Ursula VDL might struggle take up her mandate as European Commission president on the 1st of November as expected. With three designated commissioners rejected by the European Parliament, the risk of delay of the appointment of the new Commission is more realistic than ever.
After the rejection of Romanian and Hungarian candidates France's pick, Sylvie Goulard, took a hammering in her vote.
Hungary has proposed a new candidate, but as the Romanian government fell this Thursday, there may be a further delay from Bucharest. Getting three new candidates through the whole vetting process could take weeks.
"We cannot longer take for granted that Ursula VDL will become the next president of the European Commission and her team need an approval by a clear solid majority of the Parliament. As up today, Ursula von der Leyen has not a team, she does not have a majority supporting her political agenda," remarks Alberto Alemanno, Jean Monnet Professor of European Union Law and Policy, HEC Paris.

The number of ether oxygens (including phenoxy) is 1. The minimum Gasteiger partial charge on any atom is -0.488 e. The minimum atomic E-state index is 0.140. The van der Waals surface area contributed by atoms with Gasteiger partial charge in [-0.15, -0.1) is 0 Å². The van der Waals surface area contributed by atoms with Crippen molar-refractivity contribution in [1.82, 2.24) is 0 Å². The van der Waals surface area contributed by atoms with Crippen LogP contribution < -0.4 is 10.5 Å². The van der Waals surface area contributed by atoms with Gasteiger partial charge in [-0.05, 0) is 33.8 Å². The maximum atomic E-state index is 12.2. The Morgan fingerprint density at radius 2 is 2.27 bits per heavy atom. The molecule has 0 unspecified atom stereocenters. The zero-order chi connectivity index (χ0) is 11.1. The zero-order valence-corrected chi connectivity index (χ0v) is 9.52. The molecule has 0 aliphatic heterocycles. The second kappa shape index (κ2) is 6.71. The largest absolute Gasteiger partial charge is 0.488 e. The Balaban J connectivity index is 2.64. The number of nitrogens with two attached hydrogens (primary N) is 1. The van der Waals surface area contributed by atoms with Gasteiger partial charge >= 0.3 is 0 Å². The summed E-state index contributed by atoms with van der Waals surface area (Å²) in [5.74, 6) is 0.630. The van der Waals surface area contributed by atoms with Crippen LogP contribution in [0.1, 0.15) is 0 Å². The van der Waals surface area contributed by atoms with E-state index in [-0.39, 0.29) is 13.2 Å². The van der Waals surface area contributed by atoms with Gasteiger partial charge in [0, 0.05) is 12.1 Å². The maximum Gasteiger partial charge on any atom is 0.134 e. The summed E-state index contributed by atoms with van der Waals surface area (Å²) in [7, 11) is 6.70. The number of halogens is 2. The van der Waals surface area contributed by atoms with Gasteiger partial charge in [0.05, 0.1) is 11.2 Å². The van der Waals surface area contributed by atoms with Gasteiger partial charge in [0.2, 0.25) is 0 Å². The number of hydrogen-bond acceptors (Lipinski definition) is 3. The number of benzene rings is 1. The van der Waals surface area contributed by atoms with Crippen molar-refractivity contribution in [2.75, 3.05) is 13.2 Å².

The move by the parliament to vote down candidates is seen by many as a excercise of power.
The house was furious when leaders imposed von der Leyen as president of the Commission and not the leader of the largest party in the parliament.
"The vetting process has given us a taste of what could happen in the next five years. The European Parliament has to be listened. Any head of state poor government has to realize that it is no longer impose names or policy agenda unless the European Parlaiment and the majority of the European Parliament would be able to accept it," says Alemanno.
Now the ball is in the court of Ursula von der Leyen who has to persuade the missing countries to propose candidates who can pass.
Her whole team needs to be voted through and time is running out.